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Tag: Windows

Install Sysinternals from PowerShell

More about PowerShell OneGet

As already posted and as you can see on my blog, I really like the new feature called OneGet. With the Windows Management Framework 5.0 Preview, Microsoft released a new PowerShell module which is called OneGet.

OneGet is a new way to discover and install software packages from around the web. The way how this works is that you can connect to repositories around the web or you can just add new repositories by your self for example for internal use. In the preview you have the Chocolatey repository connected. I am pretty sure Microsoft will also add some own repositories to the list, so you can install Microsoft software and packages from a trusted source.

You can get all the different repositories with the Get-PackageSource cmdlet.

Get-PackageSource

You can than list all the packages available for you by using Find-Package, or you could use it to find a specific package.

Find_package

If you have found the right package you can also see all the versions available by using the Find-Package <Package> -AllVersions cmdlet.

Find Package Versions

You can now install the version you need or you can just use the Install-Package cmdlet to install the latest available version.

OneGet PowerShell

After you have installed packages you can of course list them by using the Get-Package cmdlet or uninstall a package by using Uninstall-Package.

But this is not everything, another great thing about OneGet is that it can be integrated in PowerShell Desired State Configuration (DSC). So think about it for a moment, you can now create simple server configurations with DSC and you don’t have to think about software repositories at all, OneGet does handle this for you.

By the way, Garrett Serack (Senior Open Source Software Developer at Microsoft) also pointed out to me that OneGet also has a place on the Microsoft Open Source Software site CodePlex.

 

 



Install Sysinternals from PowerShell

Install Sysinternals from PowerShell via OneGet

Microsoft just announced the Windows Management Framework 5.0 Preview. The Windows Management Framework V5 preview adds some cool new feature called OneGet.

OneGet is a new way to discover and install software packages from around the web. With OneGet, you can:
  • Manage a list of software repositories in which packages can be searched, acquired, and installed
  • Search and filter your repositories to find the packages you need
  • Seamlessly install and uninstall packages from one or more repositories with a single PowerShell command

As I did some tests this is perfect to install new software packages very easily. So I started with one of my favorite tools called Sysinternals Suite.

Install Sysinternals from PowerShell

First I have check if there was a Sys internals Package available by using:

This checks online from different sources if there is a package available. After that I installed the package by using:

So this is really easy and guess what, it does not just work for Microsoft Software, there is a lot more of third party Software which can be installed with OneGet. So make sure you checkout the Windows Management Framework 5.0 Preview to get the new OneGet cmdlets.

 



CLIXML Export Import

Save PowerShell Object to file for Remote Troubleshooting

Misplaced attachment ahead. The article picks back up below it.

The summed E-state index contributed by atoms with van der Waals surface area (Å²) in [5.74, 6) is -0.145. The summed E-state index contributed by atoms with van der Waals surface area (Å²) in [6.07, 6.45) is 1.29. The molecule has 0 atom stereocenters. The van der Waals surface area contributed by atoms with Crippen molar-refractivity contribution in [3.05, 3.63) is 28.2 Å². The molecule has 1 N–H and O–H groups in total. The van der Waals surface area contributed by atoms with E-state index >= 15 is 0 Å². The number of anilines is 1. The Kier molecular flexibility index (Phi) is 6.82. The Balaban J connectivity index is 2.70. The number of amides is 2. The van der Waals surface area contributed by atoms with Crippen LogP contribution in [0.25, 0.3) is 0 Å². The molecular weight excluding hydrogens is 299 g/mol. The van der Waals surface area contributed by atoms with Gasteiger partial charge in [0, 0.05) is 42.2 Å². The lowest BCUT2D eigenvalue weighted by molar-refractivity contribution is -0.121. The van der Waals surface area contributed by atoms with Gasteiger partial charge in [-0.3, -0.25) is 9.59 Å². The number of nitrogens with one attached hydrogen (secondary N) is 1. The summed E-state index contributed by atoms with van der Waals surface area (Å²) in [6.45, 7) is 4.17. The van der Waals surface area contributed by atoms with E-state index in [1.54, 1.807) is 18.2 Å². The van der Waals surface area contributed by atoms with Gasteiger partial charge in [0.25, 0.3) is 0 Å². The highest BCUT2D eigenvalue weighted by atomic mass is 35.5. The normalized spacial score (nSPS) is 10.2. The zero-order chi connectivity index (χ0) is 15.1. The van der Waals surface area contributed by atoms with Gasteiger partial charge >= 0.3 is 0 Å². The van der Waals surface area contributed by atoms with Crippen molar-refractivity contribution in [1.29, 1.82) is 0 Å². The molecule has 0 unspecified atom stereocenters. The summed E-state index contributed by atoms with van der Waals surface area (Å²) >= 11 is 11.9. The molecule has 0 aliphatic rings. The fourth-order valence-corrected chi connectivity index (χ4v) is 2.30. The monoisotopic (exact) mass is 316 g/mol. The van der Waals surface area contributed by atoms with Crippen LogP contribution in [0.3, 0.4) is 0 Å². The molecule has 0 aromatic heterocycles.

This is not something new to the most of you PowerShell guys out there, but still there are a lot of IT Pros which do not know about this. Sometimes we have to do some remote troubleshooting without having access to the system itself. The thing you can do is to let the customer send you some screenshots but that doesn’t really show everything and maybe you have to contact the customer like 100 times to get the right information. A better solution is to let the customer to run a PowerShell command or script and send you the output. But even a text file or screenshot of the PowerShell output is not the best solution. If you get a lot of text in a TXT file it is hard to sort it and maybe there are some information missing because the txt output does not include all information of the PowerShell object.

I have started to use a simple method to export PowerShell objects to a XML file and import the object on another system. This can be done by the PowerShell cmdlets Export-Clixml and Import-Clixml.

What I do is, I tell the customer to run the following command to generate a XML with the PowerShell objects about his disks for example.

After I got this XML file, I can import it here on my local system and can work with it as I would be in front of the customer system.

CLIXML Export Import

As I said, this is nothing new but this can save you and your customer some time. Of course this works with other objects not just disks ;-) For example you can get Cluster Configurations, Hyper-V Virtual Switch Configurations and much more.

 

 



OneNote Overview

This is why OneNote is awesome

Well I know I normally blog more about Microsoft Datacenter and Cloud stuff especially Hyper-V and System Center, but I am a huge fan of Microsoft’s Office Suite. I really live in Outlook and Microsoft OneNote. I organize my private life, my work and university stuff in OneNote. I get often ask by customers or friends how I work and how I get things done. In this case I always show them OneNote, which is maybe one of the best keep secrets inside Microsoft.This post shows you why OneNote is awesome and shows you some of the hidden features you didn’t know about.

If you have more hidden features leave a comment on the post.

OneNote Dock to Desktop

OneNote Dock to Desktop Title

With the Dock to Desktop feature you can keep your notes visible by anchoring a OneNote window to the side of your desktop. Your notes will stay on top of your desktop while you are working in other programs.

Dock to Desktop

Linked Note taking

 

OneNote Linked Note Talking